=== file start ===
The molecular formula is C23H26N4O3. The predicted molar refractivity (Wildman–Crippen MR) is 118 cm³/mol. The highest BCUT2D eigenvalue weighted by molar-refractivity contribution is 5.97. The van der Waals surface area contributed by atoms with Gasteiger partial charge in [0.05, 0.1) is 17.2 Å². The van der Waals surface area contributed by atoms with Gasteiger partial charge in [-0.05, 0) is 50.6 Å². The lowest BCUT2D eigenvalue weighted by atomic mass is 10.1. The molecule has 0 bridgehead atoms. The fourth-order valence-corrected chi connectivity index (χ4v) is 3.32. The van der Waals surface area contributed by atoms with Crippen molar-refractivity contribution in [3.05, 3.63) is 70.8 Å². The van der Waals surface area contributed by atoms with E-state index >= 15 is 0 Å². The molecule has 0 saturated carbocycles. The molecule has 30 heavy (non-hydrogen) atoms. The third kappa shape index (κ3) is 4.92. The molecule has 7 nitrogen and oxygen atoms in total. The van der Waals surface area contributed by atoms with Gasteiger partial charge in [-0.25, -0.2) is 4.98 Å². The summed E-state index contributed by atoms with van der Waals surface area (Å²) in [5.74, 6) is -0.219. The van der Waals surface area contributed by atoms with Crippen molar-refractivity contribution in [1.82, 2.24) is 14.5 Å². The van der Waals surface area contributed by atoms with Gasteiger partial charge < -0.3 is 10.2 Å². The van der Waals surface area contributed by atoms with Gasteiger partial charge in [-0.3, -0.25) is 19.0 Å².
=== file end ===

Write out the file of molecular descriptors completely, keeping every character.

The molecular formula is C23H26N4O3. The predicted molar refractivity (Wildman–Crippen MR) is 118 cm³/mol. The highest BCUT2D eigenvalue weighted by molar-refractivity contribution is 5.97. The van der Waals surface area contributed by atoms with Gasteiger partial charge in [0.05, 0.1) is 17.2 Å². The van der Waals surface area contributed by atoms with Gasteiger partial charge in [-0.05, 0) is 50.6 Å². The lowest BCUT2D eigenvalue weighted by atomic mass is 10.1. The molecule has 0 bridgehead atoms. The fourth-order valence-corrected chi connectivity index (χ4v) is 3.32. The van der Waals surface area contributed by atoms with Crippen molar-refractivity contribution in [3.05, 3.63) is 70.8 Å². The van der Waals surface area contributed by atoms with E-state index >= 15 is 0 Å². The molecule has 0 saturated carbocycles. The molecule has 30 heavy (non-hydrogen) atoms. The third kappa shape index (κ3) is 4.92. The molecule has 7 nitrogen and oxygen atoms in total. The van der Waals surface area contributed by atoms with Gasteiger partial charge in [-0.25, -0.2) is 4.98 Å². The summed E-state index contributed by atoms with van der Waals surface area (Å²) in [5.74, 6) is -0.219. The van der Waals surface area contributed by atoms with Crippen molar-refractivity contribution in [1.82, 2.24) is 14.5 Å². The van der Waals surface area contributed by atoms with Gasteiger partial charge < -0.3 is 10.2 Å². The van der Waals surface area contributed by atoms with Gasteiger partial charge in [-0.3, -0.25) is 19.0 Å².